25 High Spots from John Windle Bookseller
- by Michael Stillman
25 High Spots from John Windle Bookseller
John Windle Bookseller has issued a new "short list," this one entitled 25 High Spots. The bookseller describes it as "25 items of unusual importance, interest, and beauty, to be exhibited at London Firsts and Melbourne Rare Book Fair 2019." These books are doing some serious traveling. Since their description, while concise, says it all, we will move ahead to look at a few specific titles in this catalogue.
We begin with what Windle describes as a "[f]irst edition of the single most important scientific book ever published." Certainly, it completely changed how we as humans saw ourselves, and many people did not like that (still don't). Item 10 is a copy of the 1859 first edition of On the Origin of Species by Means of Natural Selection... by Charles Darwin. There were previous believers in evolution, including Darwin's grandfather, but they all thought that either there was something in the nature of living beings that made them change, or that species somehow changed themselves to become better adapted to their environment and then passed these new traits on to their offspring. No one saw it as random variations which occur in an individual which prove to be favorable to their environment, giving that individual a survival advantage and a better chance of passing on those randomly acquired advantages. Of course, this contradicted the biblical creation story and, at least, removed God from active participation in human development. This was hard for most of Darwin's contemporaries outside of the scientific community, and many within, to accept. It is not only, perhaps, the single most important scientific book ever published but the most controversial one as well. Item 10. Priced at $87,500.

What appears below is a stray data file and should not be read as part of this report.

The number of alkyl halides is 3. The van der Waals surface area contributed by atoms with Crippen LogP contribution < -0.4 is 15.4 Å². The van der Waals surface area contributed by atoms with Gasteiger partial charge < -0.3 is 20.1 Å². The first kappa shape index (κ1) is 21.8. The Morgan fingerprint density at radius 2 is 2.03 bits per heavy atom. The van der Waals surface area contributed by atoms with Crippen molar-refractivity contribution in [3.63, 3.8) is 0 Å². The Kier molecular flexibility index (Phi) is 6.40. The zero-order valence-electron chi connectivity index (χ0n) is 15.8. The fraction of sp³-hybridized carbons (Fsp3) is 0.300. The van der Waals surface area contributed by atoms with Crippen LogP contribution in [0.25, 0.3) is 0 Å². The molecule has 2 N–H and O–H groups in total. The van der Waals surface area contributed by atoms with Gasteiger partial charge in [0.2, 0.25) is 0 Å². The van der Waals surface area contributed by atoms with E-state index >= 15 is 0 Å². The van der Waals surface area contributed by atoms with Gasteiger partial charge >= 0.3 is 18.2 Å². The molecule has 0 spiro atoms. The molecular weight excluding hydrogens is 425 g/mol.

Here is another Darwin book, not of as earth-shattering importance as Origin of Species, but extremely rare thanks to a few handwritten words. This one is The Power of Movement in Plants published in 1880. With this book, Darwin was assisted by his son, Francis, himself a notable botanist. This book is a study of the movement of climbing plants. What makes this copy rare is that it is inscribed, in Charles Darwin's hand, to his daughter Elizabeth - "Elizabeth Darwin, From her Father." There are numerous Darwin presentation copies of books, but most are inscribed (by the publisher, not Darwin) "from the author." A presentation copy inscribed in Darwin's hand is very rare, one to a family member exceptionally so. Very little is known about Elizabeth Darwin. Several of the ten Darwin children became well-known in their own right, but the child about whom the least is known is Elizabeth. She was apparently the least bright of the Darwin children, perhaps having some learning disability. She lived with her parents until both died and never married. She did live on her own for many years after her mother died, close to some of her siblings, to whose children she was "Aunt Bessy." Item 11. $125,000.